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Key Features

Essentials of Diagnosis

  • Unilateral, nonpleuritic chest pain and dyspnea

  • Pleural effusion or pleural thickening or both on chest radiographs

  • Mesothelial cells in pleural fluid or tissue

  • Commonly, a distant (> 20 years earlier) history of exposure to asbestos

General Considerations

  • Primary tumors arising from the mesothelial surfaces of the pleura (80% of cases) or peritoneum (20% of cases)

  • Mesothelioma is almost always malignant (especially, pleural location), with malignant cells on histology; rarely, mesothelioma is benign (usually, abdominal location) with cystic, adenomatoid, fibrous changes on histology

  • 75% of pleural mesotheliomas are diffuse (usually malignant)

  • The average interval between onset of symptoms and diagnosis is 2–3 months, with median age at diagnosis of 72 to 74 years in Western countries

  • The latent period between asbestos exposure and onset of symptoms ranges from 20 to 40 years

Demographics

  • Men outnumber women 3:1

  • Malignant pleural mesothelioma is associated with asbestos exposure (60–80% of cases); the lifetime risk to asbestos workers is 10%

  • Cigarette smoking significantly increases the risk of bronchogenic carcinoma in asbestos workers and aggravates asbestosis, but there is no association between smoking and mesothelioma independent of the asbestos exposure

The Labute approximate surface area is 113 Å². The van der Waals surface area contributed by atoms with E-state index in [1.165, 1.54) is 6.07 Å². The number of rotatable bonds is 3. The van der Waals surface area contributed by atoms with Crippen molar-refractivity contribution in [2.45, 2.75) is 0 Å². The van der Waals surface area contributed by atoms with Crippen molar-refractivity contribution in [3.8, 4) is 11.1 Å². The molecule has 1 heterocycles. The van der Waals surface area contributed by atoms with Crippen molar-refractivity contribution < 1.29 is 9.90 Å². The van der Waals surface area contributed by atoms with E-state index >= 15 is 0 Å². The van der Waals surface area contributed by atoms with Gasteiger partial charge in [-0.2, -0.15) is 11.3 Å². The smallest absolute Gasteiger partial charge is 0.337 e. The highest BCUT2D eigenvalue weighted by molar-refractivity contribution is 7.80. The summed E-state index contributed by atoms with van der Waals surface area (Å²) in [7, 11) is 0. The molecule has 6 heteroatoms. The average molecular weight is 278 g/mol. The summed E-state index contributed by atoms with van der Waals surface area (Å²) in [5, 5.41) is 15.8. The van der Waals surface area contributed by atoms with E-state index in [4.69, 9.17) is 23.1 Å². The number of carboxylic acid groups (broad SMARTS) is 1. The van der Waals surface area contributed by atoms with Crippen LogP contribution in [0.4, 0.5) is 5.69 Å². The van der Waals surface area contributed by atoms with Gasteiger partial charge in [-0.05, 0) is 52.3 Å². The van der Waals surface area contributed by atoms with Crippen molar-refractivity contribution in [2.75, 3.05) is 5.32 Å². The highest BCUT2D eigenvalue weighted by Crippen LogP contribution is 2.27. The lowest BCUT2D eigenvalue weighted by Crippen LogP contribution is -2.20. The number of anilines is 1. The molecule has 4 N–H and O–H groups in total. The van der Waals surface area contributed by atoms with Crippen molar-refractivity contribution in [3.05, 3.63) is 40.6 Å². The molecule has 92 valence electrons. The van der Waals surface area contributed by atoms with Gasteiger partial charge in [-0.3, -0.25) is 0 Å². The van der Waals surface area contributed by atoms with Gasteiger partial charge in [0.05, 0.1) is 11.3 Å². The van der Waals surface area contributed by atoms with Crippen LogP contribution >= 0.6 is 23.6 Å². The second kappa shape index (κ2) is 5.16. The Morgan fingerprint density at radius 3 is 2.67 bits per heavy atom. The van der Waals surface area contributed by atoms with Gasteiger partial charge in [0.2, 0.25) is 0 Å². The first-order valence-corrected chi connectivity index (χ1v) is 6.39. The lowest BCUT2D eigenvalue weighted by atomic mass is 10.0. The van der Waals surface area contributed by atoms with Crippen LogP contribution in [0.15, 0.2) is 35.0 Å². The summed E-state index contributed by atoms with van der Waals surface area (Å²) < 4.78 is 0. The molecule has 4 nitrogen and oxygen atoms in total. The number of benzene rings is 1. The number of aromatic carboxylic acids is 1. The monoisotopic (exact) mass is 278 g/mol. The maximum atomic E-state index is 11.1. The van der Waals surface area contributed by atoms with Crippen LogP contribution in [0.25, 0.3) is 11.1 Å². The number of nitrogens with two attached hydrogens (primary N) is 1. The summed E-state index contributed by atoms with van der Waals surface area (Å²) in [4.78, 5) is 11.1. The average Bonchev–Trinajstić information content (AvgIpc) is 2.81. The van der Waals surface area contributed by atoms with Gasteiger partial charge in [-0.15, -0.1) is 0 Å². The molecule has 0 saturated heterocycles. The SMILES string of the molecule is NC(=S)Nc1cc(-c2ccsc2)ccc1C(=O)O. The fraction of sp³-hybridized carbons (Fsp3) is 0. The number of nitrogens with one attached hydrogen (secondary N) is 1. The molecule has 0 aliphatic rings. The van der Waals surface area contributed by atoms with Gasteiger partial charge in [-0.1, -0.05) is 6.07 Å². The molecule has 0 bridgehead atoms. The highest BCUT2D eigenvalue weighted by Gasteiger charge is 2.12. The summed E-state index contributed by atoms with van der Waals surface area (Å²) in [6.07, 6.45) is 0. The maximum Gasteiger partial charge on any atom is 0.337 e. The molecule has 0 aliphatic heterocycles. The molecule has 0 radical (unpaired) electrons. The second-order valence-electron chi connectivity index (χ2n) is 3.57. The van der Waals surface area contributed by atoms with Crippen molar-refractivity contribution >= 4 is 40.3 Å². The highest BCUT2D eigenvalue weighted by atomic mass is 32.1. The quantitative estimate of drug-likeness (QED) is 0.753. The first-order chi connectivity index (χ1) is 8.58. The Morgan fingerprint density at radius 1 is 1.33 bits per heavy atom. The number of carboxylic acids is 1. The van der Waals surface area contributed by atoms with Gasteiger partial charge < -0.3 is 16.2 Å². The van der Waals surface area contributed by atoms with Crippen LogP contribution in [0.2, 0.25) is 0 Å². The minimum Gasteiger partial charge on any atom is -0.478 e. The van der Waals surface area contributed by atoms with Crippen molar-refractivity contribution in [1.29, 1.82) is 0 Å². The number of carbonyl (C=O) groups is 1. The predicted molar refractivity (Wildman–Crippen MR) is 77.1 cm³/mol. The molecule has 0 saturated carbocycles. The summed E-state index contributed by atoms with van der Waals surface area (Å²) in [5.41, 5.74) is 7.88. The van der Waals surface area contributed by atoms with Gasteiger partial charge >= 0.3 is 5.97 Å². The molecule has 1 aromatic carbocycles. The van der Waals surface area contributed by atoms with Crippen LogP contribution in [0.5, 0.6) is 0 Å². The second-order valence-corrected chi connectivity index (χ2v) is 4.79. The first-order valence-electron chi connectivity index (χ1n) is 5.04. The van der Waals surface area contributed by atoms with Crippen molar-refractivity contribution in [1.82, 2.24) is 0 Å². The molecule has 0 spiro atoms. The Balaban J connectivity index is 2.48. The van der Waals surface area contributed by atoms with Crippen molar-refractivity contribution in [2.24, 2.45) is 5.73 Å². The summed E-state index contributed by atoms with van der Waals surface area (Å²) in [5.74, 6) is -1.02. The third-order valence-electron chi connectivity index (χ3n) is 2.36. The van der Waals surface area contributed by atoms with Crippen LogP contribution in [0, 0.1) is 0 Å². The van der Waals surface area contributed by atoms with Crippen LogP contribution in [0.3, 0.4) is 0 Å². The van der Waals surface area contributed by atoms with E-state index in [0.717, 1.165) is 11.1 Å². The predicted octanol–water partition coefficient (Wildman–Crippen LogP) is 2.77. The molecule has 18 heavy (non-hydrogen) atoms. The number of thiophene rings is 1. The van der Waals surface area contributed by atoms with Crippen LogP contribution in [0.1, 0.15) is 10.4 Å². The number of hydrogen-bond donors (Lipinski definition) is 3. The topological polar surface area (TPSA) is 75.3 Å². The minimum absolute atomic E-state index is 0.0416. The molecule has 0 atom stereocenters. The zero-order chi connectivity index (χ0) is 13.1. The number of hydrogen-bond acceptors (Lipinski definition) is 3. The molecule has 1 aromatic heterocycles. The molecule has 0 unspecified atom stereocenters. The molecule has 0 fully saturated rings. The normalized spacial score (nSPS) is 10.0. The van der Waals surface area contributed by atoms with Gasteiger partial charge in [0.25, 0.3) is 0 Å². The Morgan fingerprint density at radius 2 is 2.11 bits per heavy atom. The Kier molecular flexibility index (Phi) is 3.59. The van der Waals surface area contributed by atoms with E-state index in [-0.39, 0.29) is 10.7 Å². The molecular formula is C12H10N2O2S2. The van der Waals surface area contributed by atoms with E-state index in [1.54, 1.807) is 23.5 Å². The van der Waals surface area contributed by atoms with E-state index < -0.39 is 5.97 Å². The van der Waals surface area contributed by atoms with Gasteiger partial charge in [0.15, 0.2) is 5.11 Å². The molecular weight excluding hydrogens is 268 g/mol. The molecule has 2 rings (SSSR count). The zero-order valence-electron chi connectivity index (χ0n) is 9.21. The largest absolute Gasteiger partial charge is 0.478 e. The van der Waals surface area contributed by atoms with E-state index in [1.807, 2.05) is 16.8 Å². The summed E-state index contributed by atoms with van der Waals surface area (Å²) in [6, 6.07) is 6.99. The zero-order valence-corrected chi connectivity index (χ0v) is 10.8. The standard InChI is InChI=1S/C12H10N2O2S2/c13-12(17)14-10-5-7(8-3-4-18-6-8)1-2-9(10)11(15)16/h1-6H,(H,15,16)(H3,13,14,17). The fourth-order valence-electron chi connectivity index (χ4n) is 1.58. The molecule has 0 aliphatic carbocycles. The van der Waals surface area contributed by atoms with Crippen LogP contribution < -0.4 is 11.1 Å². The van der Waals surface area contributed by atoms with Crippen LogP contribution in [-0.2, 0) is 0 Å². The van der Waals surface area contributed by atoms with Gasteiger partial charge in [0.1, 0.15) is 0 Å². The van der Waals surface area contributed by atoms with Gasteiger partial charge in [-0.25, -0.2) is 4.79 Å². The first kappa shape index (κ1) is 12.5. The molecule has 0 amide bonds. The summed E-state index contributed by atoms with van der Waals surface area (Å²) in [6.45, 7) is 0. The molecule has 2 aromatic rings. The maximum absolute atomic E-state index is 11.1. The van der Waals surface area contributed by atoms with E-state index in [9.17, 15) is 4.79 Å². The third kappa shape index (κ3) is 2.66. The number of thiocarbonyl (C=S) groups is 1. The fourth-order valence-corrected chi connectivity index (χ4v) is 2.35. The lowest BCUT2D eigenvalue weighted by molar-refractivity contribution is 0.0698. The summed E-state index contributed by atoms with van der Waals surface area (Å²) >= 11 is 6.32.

• Asbestos exposure occurs from work in

    • Mining

    • Milling

    • Manufacturing

    • Shipyard work

    • Insulation

    • Brake linings

    • Building construction and demolition

    • Roofing materials

    • Other asbestos-containing products (eg, some "popcorn" ceilings)

Clinical Findings

Symptoms and Signs

  • Insidious onset of shortness of breath, nonpleuritic chest pain, and weight loss

  • Physical findings include

    • Dullness to percussion

    • Diminished breath sounds

    • Clubbing of fingers (some cases)

  • Malignant pleural mesothelioma progresses rapidly as the tumor spreads along the pleural surface to involve the pericardium, mediastinum, and contralateral pleura

  • Tumor may eventually extend beyond the thorax to involve abdominal lymph nodes and organs

Differential Diagnosis

  • Chronic organized empyema

  • Sarcoma

  • Metastatic tumor to the pleura, especially adenocarcinoma

  • Malignant fibrosing histiocytoma

  • Other causes of pleural effusion (see Pleural Effusion)

Diagnosis

Laboratory Tests

  • Pleural fluid analysis often reveals a hemorrhagic exudate

  • Cytologic tests of pleural fluid are often negative

  • Soluble mesothelin-related peptide and fibulin-3 may be found in serum or pleural fluid (or both) of patients with malignant mesothelioma

Imaging Studies

  • Radiographic findings

    • Nodular, irregular, unilateral pleural thickening

    • Varying degrees of unilateral pleural effusion

  • CT helps determine the extent of pleural involvement

  • PET-CT helps differentiate benign from malignant pleural disease, improve staging accuracy, and identify candidates for aggressive surgical approaches

Diagnostic Procedures

  • Thoracentesis

  • Video-assisted thoracoscopic surgery (VATS) biopsy is usually necessary to obtain an adequate specimen for histologic diagnosis; special stains and electron microscopy may be needed to confirm the diagnosis

Treatment

Medications

  • Chemotherapy: pemetrexed and ...

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